Marrakesh is central Morocco’s most exciting city, the epicenter of its tourism industry, and an intoxicating mix of confusion and chaos. The city was originally a hub for camel caravans but it is no longer the remote and dusty outpost it was just 40 years ago. Tourism has transformed Marrakech into an exotic 21st-century destination.
Though all those things that go into making a city so uniquely African and Moroccan, the heat, the dust, the Berbers, and the mud-brick ramparts are fortunately all still there. This former imperial city is a major economic center of Morocco and is home to beautiful gardens, palaces, mosques, delicious food, and chaotic souks. Here are the top must-see attractions in Marrakesh, Morocco.
Medina is the heart of this city and its raison d’être. It is a medieval city full of several colorful markets as well as skilled artisans who work their magic on leather, metal, and wood. Its maze of alleyways is full of stylish Riyadh’s, traditional homes set around a courtyard garden that has been restored and opened as guest houses. Many of them are stunning examples of Moroccan architecture and provide visitors with an oasis of calm right in the thick of the action.
Among other things, the Medina offers the souks. The souk is a street marketplace where you can get all sorts of products from gold and silver products, spices, leather bags, food, and other modern items. Getting lost in Medina’s chaotic souks is definitely an interesting experience, as it offers you a glimpse of life in this country many centuries ago.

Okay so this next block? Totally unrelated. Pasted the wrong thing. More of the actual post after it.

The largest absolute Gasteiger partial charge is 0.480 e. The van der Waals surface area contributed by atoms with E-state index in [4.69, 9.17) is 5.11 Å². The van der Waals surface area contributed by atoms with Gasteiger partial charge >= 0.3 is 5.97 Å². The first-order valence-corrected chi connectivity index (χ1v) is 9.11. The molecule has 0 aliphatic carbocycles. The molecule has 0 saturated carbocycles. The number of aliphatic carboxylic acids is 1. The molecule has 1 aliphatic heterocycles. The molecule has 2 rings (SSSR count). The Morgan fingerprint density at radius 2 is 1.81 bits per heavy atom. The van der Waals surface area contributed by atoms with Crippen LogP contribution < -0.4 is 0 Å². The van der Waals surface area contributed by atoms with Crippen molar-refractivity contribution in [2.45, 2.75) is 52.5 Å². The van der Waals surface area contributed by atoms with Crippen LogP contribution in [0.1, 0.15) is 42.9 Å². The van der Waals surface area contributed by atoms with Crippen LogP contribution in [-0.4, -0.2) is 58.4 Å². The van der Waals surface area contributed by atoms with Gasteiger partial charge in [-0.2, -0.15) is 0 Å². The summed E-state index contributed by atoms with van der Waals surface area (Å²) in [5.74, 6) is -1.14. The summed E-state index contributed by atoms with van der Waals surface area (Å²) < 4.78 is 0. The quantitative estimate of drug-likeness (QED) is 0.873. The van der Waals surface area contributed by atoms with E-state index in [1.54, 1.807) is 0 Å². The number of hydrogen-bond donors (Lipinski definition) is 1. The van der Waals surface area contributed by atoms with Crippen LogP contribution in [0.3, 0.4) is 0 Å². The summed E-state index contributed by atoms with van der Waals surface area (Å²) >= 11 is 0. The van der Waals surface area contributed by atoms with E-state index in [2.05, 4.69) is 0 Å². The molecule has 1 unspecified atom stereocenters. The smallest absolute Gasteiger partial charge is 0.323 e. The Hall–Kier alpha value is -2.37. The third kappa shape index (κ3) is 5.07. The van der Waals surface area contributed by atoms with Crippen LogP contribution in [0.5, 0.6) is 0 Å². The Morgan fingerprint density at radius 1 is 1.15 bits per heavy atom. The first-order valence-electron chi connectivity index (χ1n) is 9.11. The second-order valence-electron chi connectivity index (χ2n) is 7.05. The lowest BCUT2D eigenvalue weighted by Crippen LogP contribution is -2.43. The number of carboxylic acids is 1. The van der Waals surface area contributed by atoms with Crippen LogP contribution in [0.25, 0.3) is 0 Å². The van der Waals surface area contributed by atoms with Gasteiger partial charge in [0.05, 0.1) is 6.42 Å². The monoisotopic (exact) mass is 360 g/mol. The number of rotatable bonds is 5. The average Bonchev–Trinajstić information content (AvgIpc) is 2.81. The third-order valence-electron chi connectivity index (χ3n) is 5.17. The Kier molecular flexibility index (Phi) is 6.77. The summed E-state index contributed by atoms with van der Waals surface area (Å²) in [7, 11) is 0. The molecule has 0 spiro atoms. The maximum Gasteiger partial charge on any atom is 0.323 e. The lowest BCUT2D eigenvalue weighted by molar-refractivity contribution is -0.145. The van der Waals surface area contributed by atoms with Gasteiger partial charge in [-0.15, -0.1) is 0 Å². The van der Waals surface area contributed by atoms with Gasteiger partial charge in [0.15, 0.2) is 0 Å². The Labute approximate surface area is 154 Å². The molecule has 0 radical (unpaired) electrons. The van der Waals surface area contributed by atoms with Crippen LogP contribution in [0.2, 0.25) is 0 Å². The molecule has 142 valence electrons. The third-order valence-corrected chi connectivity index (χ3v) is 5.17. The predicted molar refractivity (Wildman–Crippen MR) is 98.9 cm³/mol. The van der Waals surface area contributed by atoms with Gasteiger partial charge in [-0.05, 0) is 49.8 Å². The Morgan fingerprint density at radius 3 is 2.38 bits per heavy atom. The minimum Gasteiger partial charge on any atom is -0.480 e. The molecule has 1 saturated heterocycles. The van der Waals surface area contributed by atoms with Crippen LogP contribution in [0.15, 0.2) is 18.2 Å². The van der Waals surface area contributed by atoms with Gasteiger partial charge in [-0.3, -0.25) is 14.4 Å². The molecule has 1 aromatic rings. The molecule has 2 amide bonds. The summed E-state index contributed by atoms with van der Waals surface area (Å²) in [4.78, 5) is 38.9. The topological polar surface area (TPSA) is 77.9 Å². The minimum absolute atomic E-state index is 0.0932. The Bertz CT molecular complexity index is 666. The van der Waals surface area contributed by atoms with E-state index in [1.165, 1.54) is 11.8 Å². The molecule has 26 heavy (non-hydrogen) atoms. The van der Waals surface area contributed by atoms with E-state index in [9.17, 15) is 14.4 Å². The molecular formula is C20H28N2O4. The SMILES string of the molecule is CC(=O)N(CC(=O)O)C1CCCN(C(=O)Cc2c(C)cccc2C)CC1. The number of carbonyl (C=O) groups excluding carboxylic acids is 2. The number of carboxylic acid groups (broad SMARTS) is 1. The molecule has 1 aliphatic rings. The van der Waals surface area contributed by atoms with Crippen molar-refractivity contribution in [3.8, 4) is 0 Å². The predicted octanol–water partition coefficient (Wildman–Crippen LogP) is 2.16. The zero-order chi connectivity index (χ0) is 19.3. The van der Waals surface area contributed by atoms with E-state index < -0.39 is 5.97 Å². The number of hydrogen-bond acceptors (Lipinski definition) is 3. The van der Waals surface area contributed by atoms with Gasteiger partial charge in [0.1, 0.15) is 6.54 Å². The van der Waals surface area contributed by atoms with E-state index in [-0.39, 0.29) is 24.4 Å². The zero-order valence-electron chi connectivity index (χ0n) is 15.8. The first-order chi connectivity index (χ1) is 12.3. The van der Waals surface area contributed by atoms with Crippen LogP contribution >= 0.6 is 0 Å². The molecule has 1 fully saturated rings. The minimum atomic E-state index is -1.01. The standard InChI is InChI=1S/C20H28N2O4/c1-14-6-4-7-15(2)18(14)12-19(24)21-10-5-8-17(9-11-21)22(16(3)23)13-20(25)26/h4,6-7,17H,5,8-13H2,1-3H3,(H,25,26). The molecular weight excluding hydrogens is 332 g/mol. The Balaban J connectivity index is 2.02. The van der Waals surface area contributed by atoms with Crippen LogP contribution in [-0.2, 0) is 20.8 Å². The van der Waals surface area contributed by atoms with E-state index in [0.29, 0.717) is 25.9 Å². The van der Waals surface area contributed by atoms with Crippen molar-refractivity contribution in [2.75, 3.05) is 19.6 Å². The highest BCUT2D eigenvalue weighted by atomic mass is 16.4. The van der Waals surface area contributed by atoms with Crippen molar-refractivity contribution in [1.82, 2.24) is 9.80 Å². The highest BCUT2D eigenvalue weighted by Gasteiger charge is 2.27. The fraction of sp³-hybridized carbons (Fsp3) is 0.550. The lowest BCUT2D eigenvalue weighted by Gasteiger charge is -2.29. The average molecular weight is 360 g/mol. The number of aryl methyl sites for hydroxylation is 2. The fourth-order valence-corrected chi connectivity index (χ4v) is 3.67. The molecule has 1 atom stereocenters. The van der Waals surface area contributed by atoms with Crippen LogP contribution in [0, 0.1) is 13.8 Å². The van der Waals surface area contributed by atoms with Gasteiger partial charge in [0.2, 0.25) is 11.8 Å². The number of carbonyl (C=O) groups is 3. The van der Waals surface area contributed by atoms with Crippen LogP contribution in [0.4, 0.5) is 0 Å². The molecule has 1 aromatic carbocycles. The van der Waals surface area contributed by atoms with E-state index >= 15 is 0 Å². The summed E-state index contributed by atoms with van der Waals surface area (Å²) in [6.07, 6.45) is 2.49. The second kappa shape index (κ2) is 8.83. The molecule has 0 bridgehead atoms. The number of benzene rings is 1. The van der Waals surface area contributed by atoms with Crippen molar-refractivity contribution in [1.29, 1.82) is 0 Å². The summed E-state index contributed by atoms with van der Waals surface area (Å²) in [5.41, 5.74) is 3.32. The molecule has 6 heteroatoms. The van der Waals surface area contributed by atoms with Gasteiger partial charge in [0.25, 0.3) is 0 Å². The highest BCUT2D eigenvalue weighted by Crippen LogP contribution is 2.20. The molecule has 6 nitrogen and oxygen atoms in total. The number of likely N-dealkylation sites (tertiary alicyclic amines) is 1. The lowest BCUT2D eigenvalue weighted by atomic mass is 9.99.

At the beating heart of the Medina is the Jamaa El-Fna, a huge square that is the stage for one of the world’s greatest spectacles. During the day, it is awash with jugglers, snake charmers, musicians, and acrobats all competing for your attention and your money. At dusk, it is transformed by rows of food stalls that fill the square with the mouth-watering aromas of Moroccan cuisine, as entertainers hustlers and street vendors display their wares to pulsing diners.
Many believe it is the tourists who fuel the activity at Jamaa El-Fna, but at night the vast majority of the crowd is local. They come to feed on brochettes of chicken, couscous, and traditional tagines. For the adventurous, there is always stood sheep’s head or steaming bowls of snail soup. The square is Marrakech in a microcosm, overwhelming, in-your-face, and impossible to ignore.
Koutoubia Mosque is Marrakech largest mosque. It is very easy to spot, thanks to its 77m tall minaret. Built in the 12th century, this mosque is an inspiration for many prominent buildings in this city. You will find a beautiful garden plaza just outside the mosque.